An elderly man who lost his sight ten years ago suddenly regained his vision in Israel after an artificial cornea developed by an Israeli company was implanted in his eye.
As reported by Israel HaYom, Israel-based startup CorNeat successfully transplanted an artificial cornea into a 78-year-old man’s eye. The CorNeat KPro implant replaces deformed, scarred or opacified corneas as it melds with the eye wall. “The lens of the device is designed to integrate with ocular tissue using a patented synthetic non-degradable nanofabric skirt, which is placed under the conjunctiva,” Israel HaYom explained last July.
Professor Irit Bahar, head of the Ophthalmology Department at Rabin Medical Center in Petah Tikva, Israel, conducted the procedure, which left the patient capable of recognizing his family and reading words.
“The surgical procedure was straightforward and the result exceeded all of our expectations,” said Bahar. “The moment we took off the bandages was emotional and significant. Moments like these are the fulfillment of our calling as doctors. We are proud of being at the forefront of this exciting and meaningful project which will undoubtedly impact the lives of millions.”
Dr. Gilad Litvin, the inventor of the artificial cornea, said, “Unveiling this first implanted eye and being in that room, in that moment, was surreal. After years of hard work, seeing a colleague implant the CorNeat KPro with ease and witnessing a fellow human being regain his sight the following day was electrifying and emotionally moving, there were a lot of tears in the room.”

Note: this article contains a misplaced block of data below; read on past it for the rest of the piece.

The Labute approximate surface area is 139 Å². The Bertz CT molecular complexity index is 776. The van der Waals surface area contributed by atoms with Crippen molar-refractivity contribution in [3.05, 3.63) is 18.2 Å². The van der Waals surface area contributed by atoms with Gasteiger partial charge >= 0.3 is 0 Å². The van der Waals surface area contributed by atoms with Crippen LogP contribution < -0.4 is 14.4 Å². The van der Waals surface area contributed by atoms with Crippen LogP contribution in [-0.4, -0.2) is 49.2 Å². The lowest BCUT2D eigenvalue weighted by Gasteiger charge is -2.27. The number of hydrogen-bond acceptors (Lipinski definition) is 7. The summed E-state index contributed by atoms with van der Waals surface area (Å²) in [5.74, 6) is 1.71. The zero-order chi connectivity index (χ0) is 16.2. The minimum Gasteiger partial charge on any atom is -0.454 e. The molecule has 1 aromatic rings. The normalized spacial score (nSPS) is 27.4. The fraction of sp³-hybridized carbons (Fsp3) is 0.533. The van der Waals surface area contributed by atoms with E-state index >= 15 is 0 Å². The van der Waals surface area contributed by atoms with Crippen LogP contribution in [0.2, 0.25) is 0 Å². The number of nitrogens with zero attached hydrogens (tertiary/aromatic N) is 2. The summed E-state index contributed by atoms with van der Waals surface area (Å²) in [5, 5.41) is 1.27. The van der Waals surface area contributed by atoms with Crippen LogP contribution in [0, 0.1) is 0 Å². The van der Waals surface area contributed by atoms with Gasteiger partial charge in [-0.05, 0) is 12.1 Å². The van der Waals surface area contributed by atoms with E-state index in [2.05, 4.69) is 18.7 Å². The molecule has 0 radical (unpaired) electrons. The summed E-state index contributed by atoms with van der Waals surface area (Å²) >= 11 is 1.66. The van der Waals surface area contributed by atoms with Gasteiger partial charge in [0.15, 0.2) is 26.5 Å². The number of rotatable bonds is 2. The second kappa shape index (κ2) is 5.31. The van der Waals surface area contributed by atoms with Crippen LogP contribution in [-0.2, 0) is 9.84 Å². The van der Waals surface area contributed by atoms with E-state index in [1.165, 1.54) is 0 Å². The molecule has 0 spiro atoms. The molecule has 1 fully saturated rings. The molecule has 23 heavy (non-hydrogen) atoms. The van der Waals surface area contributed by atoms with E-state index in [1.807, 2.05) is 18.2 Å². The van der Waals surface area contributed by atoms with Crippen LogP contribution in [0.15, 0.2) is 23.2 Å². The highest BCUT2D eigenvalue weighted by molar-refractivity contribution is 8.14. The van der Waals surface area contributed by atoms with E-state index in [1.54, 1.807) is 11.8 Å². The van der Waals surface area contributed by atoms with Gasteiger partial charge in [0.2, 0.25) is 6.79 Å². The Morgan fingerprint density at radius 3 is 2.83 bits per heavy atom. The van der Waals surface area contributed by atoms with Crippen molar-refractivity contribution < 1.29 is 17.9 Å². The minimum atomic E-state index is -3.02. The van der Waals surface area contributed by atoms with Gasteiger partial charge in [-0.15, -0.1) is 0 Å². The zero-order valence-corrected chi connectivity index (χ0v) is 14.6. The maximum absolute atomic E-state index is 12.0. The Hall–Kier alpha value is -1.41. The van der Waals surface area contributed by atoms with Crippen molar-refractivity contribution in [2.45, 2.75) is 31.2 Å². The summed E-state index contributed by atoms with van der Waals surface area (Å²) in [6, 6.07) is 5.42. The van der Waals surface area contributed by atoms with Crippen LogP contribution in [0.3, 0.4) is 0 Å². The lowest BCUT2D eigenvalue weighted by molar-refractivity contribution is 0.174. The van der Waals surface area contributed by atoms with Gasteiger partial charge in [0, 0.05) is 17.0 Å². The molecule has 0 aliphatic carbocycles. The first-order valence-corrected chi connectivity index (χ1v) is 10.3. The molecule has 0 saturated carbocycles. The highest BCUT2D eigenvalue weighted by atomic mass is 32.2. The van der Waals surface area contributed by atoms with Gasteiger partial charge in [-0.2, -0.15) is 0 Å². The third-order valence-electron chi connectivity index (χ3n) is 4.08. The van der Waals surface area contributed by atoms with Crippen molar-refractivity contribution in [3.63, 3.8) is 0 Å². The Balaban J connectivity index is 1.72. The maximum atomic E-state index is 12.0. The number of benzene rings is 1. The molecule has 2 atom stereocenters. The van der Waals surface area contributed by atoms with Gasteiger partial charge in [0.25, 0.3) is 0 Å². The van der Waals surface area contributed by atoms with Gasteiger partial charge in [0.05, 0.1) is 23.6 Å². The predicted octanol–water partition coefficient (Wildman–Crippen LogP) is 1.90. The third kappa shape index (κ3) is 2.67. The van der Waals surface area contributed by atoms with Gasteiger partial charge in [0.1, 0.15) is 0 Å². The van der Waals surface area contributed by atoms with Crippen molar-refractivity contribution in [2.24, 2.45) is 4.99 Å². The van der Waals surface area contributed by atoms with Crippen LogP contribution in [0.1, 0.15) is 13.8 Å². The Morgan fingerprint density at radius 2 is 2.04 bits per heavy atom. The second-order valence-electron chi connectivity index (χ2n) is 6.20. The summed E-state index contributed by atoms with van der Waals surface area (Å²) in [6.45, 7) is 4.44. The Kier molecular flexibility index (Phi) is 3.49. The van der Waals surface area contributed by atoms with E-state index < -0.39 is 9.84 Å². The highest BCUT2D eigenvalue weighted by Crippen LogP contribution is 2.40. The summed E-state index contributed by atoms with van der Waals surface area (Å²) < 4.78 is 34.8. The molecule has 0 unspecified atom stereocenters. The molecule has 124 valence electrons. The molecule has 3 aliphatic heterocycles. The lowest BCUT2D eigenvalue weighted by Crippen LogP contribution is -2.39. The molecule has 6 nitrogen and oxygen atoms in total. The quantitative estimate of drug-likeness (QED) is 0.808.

Last summer, CorNeat Vision received approval to run clinical trials of the artificial cornea on 10 patients who had corneal blindness. Litvin said at the time, “We expect it will enable millions of blind patients around the world, even in areas where there is no corneal practice nor culture of organ donation, to regain their sight.” Bahar added that the technology intended to be used could be the “key to turning the tide on global blindness.”
An article published by the American Academy of Ophthalmology last July stated:
Corneal opacities are the fourth leading cause of blindness worldwide after cataracts, glaucoma, and macular degeneration. Among these corneal opacities, the major causes include trachoma, infectious keratitis, xerophthalmia, use of traditional eye medicines, and ocular trauma. Unlike glaucoma and macular degeneration, corneal opacities sometimes can be reversed or removed, restoring vision to the eye. Unfortunately, corneal transplantation is not always possible, practical, or successful, and as such, the mission to eliminate corneal blindness requires more than just increasing access to transplantation. … It has been estimated that 12.7 million people worldwide have moderate to severe vision loss (vision less than 20/60) amenable to surgical correction and are actively awaiting a corneal transplant. In contrast, based on the limited eye banking facilities in much of the developing world, more than half of the world’s population has practically no access to cornea transplantation.